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The Worst Thing a Therapist Can Say to You

As a past therapist, there is one pet peeve I have that therapists say all the time! It's so wrong and drives me insane. Read to find out what it is...
make you feel

Coaches and therapists say this, but more so therapists. I am putting it out there as a personal rant for today’s blog because I just need to get it out in case you have a coach or therapist who says this thing I hate and is one of the worst things they can say!

So let’s imagine you are watching a TV show that depicts the typical “patient” lying on the long couch in a therapist’s office. We can pretend it’s a young woman who’s seeing the therapist for relationship troubles. She tells the therapist about a conversation with her boyfriend this past weekend and the therapist says…(can you guess it?)

“How does that MAKE you feel?”

I’ll be right back, I need to go scream in a pillow.  Ahhhhhhhhhhhhhhhhhhh! 

Ok, I feel better now.  I HATE this question so much. I’m sure you’ve heard this before whether on a movie, TV show or even in your personal experience (I’m so sorry if you were ever asked this).  

Let me just say I am all about client empowerment.  I want my clients to feel they can take control of their lives, reach their goals, and discover their full potential through every choice they make.  The moment this question is asked it disempowers and strips you of your choices.  Something outside of you is “making” you feel.  It’s saying you are powerless against your emotions and just have to accept them or blame someone or something else.  

I can play along here with an example…

This should not happen:

…so let’s say the young woman responds to the therapist and dialogue goes something like this:

Woman: “…then he said he wasn’t ready to move in with me.”

Therapist: “How did that make you feel?”

Woman: He made me feel depressed because he didn’t want to move in with me.” 

Therapist: “Yes, he made you feel sad because you wanted to move in with him”

Woman: “Why would he do this to me?!”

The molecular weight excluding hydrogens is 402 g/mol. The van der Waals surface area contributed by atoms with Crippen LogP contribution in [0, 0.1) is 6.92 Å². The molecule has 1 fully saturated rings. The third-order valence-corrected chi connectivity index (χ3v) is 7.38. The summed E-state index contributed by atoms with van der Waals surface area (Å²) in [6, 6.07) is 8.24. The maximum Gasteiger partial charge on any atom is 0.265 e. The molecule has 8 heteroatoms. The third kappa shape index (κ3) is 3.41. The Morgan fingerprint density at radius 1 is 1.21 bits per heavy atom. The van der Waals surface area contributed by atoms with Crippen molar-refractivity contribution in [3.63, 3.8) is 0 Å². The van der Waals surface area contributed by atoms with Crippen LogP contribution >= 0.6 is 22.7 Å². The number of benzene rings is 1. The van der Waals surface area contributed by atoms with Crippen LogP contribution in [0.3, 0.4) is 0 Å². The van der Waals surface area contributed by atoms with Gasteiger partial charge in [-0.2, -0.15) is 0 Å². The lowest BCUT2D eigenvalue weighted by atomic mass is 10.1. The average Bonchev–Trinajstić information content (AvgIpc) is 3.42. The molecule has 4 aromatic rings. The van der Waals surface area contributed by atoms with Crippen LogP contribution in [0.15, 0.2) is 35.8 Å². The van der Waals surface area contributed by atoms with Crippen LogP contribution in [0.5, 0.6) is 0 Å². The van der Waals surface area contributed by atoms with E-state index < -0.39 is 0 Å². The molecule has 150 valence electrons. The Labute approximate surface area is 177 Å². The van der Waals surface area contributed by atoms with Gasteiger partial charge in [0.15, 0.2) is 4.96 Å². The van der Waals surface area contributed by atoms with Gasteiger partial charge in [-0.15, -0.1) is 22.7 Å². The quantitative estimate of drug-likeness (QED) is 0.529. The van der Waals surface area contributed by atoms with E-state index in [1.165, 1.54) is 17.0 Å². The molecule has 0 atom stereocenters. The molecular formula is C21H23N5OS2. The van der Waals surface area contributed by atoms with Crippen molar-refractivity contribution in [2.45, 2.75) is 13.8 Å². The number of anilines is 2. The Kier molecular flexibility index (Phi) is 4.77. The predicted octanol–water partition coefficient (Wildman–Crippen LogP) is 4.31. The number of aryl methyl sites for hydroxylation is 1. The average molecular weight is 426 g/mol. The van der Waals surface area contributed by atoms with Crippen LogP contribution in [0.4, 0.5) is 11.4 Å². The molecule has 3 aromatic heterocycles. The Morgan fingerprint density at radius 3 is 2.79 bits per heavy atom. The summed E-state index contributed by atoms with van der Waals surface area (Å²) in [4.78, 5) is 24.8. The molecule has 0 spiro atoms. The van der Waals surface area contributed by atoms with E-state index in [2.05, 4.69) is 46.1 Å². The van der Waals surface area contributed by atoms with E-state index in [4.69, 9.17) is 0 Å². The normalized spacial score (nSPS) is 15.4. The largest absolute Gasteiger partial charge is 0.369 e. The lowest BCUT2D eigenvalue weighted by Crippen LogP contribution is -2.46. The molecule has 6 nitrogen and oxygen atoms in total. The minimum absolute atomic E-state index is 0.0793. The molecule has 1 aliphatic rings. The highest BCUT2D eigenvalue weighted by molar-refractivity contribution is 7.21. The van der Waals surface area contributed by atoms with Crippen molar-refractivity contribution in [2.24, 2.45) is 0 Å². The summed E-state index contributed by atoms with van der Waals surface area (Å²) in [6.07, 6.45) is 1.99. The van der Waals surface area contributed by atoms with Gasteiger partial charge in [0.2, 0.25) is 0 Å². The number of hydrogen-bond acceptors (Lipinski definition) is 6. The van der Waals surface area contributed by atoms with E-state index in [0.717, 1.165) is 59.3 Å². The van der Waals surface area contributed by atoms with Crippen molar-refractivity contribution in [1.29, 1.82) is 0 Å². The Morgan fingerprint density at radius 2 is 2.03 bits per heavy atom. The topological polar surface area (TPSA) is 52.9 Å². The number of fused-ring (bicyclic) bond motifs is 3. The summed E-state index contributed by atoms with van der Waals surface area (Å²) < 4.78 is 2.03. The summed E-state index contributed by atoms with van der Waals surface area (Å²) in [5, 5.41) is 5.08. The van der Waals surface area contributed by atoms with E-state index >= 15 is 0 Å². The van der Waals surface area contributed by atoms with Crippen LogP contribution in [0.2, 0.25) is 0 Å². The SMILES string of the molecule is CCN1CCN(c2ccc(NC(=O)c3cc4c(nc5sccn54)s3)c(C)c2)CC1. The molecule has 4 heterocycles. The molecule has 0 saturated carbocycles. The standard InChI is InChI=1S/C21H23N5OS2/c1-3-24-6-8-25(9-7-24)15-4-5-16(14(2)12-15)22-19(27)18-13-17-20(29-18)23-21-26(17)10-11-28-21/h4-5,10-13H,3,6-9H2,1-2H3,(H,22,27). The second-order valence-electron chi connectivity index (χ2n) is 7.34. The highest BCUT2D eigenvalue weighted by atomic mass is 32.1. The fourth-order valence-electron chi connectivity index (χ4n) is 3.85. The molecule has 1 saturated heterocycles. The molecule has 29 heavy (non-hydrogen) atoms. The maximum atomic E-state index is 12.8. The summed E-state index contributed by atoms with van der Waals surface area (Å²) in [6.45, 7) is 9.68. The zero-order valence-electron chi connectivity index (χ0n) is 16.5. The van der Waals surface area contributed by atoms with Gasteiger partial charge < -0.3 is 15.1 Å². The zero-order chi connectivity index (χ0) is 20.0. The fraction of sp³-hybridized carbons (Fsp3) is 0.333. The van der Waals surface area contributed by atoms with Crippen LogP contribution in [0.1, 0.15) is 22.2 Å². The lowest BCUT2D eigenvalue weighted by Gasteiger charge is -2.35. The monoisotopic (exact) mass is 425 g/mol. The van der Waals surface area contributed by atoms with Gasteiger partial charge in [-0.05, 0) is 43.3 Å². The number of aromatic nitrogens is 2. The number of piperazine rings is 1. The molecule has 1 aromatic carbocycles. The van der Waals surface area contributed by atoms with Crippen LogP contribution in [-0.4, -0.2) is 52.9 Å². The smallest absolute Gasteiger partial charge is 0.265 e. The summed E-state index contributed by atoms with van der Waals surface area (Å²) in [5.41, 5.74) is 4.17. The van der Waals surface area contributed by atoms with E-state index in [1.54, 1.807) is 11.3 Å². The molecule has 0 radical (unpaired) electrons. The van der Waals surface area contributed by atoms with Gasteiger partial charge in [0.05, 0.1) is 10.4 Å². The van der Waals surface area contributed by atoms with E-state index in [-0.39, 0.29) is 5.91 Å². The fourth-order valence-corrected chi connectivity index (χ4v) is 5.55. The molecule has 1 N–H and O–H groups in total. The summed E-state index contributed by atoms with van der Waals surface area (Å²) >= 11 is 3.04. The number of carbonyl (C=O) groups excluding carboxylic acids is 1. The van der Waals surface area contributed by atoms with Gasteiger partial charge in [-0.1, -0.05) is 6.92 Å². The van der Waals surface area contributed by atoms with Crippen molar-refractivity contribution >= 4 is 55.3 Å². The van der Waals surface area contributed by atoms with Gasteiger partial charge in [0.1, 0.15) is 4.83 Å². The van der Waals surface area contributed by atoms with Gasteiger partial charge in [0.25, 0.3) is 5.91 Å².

Therapist: “We will never know what he thinks”

I get twitchy just reading this. This is blaming the boyfriend for her feelings.  Now her response has officially taken away her power over her emotions and brought the session focus on her boyfriend.

It’s not the woman’s fault for responding this way. Her therapist gave her the idea there was something else to blame, something else that “made her feel.” She set her up to disempower herself. 

To be clear, no one “makes you feel.”  Sure you can have your feelings, but you are in control of what happens next.  Lots of people like to blame others for not having control over their emotions.

I’m sure you know someone who says “They made me feel…” instead of “I felt…when…”

Now let’s replay a different way with the following dialogue…

This should happen:

Woman: “…then he said he wasn’t ready to move in with me.”

Therapist: “How were you feeling after he said that?”

Woman: “Well, I was depressed because he didn’t want to move in with me.” 

Therapist: “That’s understandable, I know you wanted to move in with him from our last session.  Did this moment remind you of another time?”

Woman: “Yes, it reminded me of when my best friend from high school didn’t want to room with me in college, so immediately I felt anxious about not having someone to live with”

Therapist: “It sounds like you have some fear about living alone”

Woman: “Yes, I do. My parents always told me I wasn’t mature enough to live on my own”

Now, this is a therapy example, so it’s going to go into deeper symptoms, etc.  In coaching, we look forward and not behind so the conversation would be more about transformation and renewal rather than exploring her past. You can see how the 2nd conversation gets to the real issues. It is not about the boyfriend being blamed, it’s about the woman taking ownership of her feelings and getting to the bottom of where they came from so she can learn to work through them. She has a lot of things to work through from her past that have affected her. 

I hope this article helps you understand that nothing “makes you feel.”  You are in full control of your emotions and recovering from the not so good ones (even if during the dark times it doesn’t feel that way). There’s no reason to blame anyone because feelings are perfectly natural and you are perfectly human.  We all have good days and bad days and we can all move forward learning more about ourselves and know we have the power to overcome.  

You got this! 

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